Moles are a very common type of skin growth and most people have at least one. They often appear as small, round, dark brown spots on the skin and are simply clusters of pigment-producing cells called melanocytes. The technical name for a mole is nevus which comes from the Latin word for birthmark. Some moles, depending on where they are, are referred to as beauty marks. In sixteenth century France, people applied artificial moles to their bodies with makeup. Artificial moles also hid scares.
Should I have my mole removed?
As we said before, moles are common. Sometimes though, they can become a nuisance or a sign of a more serious skin condition, like melanoma. It’s important to know what skin cancer looks like and if you are concerned, see a dermatologist.
Benefits of Mole Removal
Enhance your appearance
Make your skin clearer
Boost your self-esteem
Help detect skin cancer early
Protect you against the mole becoming cancerous
Moles & Skin Growth Procedure
Skin growths can take many forms, including warts, cysts, and skin tags. They can be benign or precancerous, and are caused by a variety of factors such as genetics, sun exposure, and HPV.
There are a variety of treatment options available for moles and skin growths, including excision, curettage, and cryotherapy.
Excision is a procedure that involves cutting out the mole or growth, and then closing the wound with sutures. Curettage involves scraping away the mole or growth with a curette. Cryotherapy is a procedure that involves freezing the mole or growth with liquid nitrogen.
Moles & Skin Growths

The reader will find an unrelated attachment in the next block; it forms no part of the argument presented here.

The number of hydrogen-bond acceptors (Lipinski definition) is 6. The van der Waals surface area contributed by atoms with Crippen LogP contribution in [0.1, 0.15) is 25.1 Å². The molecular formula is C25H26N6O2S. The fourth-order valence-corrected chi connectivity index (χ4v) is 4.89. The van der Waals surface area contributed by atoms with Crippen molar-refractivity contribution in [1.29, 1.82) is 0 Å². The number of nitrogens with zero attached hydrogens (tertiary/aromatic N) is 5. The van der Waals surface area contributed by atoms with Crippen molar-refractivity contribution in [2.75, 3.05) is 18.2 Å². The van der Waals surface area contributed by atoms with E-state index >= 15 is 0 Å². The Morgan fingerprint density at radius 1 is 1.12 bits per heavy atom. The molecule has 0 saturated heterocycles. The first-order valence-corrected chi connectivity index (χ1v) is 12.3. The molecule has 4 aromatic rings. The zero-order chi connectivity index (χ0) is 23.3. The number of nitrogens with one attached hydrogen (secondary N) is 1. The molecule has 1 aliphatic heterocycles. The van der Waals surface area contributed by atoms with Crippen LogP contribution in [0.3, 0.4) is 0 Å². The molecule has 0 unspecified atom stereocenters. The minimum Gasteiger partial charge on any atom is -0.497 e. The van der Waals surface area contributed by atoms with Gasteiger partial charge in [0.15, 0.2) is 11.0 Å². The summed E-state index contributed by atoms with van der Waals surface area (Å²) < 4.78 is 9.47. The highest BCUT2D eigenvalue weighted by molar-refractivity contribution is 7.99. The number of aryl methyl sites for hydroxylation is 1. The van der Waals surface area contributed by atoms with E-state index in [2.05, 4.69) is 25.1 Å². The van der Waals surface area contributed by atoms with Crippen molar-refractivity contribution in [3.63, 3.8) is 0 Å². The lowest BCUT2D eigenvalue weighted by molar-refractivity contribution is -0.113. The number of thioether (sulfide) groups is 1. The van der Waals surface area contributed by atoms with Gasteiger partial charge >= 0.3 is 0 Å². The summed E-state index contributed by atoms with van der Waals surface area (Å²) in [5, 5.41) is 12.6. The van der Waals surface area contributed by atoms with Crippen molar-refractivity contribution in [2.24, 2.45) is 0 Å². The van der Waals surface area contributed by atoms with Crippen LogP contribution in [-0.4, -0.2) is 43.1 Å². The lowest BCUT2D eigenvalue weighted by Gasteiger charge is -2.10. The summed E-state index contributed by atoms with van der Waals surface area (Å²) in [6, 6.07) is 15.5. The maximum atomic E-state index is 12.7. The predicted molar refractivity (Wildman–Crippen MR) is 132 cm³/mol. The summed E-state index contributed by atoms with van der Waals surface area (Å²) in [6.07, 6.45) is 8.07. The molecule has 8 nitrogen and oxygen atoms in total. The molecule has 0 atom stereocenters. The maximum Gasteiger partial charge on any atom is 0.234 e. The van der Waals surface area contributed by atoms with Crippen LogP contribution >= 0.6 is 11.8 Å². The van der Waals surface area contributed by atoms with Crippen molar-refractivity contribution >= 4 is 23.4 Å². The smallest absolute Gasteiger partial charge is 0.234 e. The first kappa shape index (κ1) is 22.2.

Love Them or Remove Them?
Are There Any Treatments for Moles & Skin Growths?
Our dermatologists are happy to check your moles and spots to make sure they are normal. For moles or growths that bother you and that you would like removed, we have several different methods depending on the type, size, and placement. Some must be surgically removed. Others can be removed with Plexr or by freezing them.
Frequently Asked Questions About
Moles & Skin Growth
In ancient days, moleomancy was a common practice of divination or fortune-telling via the number and location of moles on the body. But the scientific truth is that moles, far from mystical, are incredibly banal and common — and serve no biological purpose whatsoever.
They can be anywhere on your body, alone or in groups. Almost all moles are benign (noncancerous). But new moles in an adult are more likely to become cancerous than old moles. If a new mole appears when you’re older, or if a mole changes in appearance, you should see a dermatologist to make sure it’s not cancerous.
Healthy moles do not change in size, shape or color. If you notice a mole is getting bigger, changing shapes or getting darker than normal, this could be a sign of a malignant mole.
Moles are usually harmless. They may contain hairs or become raised or wrinkled. Talk to your doctor about any change in the color or size of a mole or if itching, pain, bleeding or inflammation develops. Moles (nevi) are a common type of skin growth.
A mole on your skin is also known as a nevus, or a beauty mark. It is very common to have moles and most are harmless. They’re not contagious and they shouldn’t hurt, itch, or bleed. A mole can last as long as 50 years.
Mole, in dermatology, pigmented, flat or fleshy skin lesion, composed for the most part of an aggregation of melanocytes, the cells of the skin that synthesize the pigment melanin. In thicker moles, nerve elements and connective tissue are also present.